The study does highlight the utility of the ASRS symptom checklist as a self-report measure in college students; this instrument carries the advantages of being easy to use and being in the public domain. It also indicates that gathering collateral information can be helpful, but as seen in other reports, collateral reports of symptoms are often lower than self and clinician symptom scores as the informant only sees the patient for a portion of their day (home vs. work vs. social).

Lenard Adler, MD ADHD in AdultsCheung CH, Rijdijk F, McLoughlin G, Faraone SV, Asherson P, Kuntsi J. Childhood predictors of adolescent and young adult outcome in ADHD.   J Psychiatr Res. 2015 Jan 29. pii: S0022-3956(15)00022-9. doi: 10.1016/j.jpsychires.2015.01.011. [Epub ahead of print]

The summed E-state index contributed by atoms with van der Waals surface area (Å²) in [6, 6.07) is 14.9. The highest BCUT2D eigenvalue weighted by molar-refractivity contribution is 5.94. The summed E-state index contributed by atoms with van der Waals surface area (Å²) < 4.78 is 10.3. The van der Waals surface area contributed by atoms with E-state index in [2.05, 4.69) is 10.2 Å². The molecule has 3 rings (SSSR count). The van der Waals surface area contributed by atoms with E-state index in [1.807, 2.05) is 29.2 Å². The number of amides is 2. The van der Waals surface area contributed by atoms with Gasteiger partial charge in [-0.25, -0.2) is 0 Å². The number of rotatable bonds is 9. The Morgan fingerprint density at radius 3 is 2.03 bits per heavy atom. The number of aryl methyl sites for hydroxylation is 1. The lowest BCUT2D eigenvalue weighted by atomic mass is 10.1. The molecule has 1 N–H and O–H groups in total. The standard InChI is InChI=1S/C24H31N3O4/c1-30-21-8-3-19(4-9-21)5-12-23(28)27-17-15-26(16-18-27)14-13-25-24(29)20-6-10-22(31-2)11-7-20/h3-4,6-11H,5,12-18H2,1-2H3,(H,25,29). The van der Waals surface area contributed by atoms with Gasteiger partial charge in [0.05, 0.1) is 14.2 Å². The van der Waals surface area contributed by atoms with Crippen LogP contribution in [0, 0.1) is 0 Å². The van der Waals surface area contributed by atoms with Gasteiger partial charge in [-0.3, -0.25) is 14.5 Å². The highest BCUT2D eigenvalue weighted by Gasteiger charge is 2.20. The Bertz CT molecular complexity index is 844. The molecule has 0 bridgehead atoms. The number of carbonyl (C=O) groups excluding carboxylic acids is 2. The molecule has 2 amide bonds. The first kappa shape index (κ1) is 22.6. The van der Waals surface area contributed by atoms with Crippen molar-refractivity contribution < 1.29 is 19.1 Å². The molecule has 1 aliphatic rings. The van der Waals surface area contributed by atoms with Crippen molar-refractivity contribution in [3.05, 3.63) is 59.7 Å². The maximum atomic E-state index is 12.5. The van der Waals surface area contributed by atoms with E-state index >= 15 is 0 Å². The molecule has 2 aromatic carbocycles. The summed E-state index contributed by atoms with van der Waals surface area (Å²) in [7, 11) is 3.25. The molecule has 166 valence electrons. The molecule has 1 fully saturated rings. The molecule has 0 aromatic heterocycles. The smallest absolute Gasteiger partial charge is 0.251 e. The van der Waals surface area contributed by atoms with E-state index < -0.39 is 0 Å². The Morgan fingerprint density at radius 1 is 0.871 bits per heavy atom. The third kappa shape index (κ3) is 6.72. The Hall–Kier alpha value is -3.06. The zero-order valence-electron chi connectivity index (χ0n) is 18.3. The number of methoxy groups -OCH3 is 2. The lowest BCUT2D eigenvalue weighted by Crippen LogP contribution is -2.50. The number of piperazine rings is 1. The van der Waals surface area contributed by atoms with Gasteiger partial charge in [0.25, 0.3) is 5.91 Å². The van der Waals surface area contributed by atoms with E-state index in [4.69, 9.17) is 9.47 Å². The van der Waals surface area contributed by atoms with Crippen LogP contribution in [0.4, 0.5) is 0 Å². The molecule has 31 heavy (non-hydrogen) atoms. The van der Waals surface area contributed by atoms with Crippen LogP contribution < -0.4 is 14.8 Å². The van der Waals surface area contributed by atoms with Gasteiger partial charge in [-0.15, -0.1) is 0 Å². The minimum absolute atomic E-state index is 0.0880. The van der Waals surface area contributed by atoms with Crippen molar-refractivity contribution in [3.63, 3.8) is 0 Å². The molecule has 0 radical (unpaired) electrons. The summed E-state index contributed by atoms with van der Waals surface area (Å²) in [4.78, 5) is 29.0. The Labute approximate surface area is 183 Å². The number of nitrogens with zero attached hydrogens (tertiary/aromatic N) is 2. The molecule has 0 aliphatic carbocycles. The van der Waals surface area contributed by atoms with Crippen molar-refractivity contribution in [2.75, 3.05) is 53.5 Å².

This investigation examined predictors, including a variety of cognitive measures, demographics and ADHD symptoms and impairments in 116 adolescents followed for an average of 6.6 years into early adulthood.  This study is important as it addresses the critical issue of identifying risk factors for persistence of ADHD into adulthood, which would allow in the future, targeted interventions to potentially improve remission rates.  Remission was defined if individuals no longer met DSM-IV symptom (via DIVA) or impairment (via BFIS) criteria from parental and subject interviews. Symptoms and impairments were established from periods off medication.  62% of the sample was treated with medication.  21% of the sample was found to have remitted.  A number of risk factors were identified as increasing the risk of persistence of ADHD, including higher parental reports of ADHD symptoms, lower IQ and lower socio-economic status (SES).  Medication status did not significantly influence whether a subject was classified as having remitted or persistent ADHD.  These findings of significant associations of low SES and IQ and high ADHD symptoms with persistence of ADHD into young adulthood reinforce similar findings from prior studies and should be included as some of the foci of other longitudinal studies in ADHD.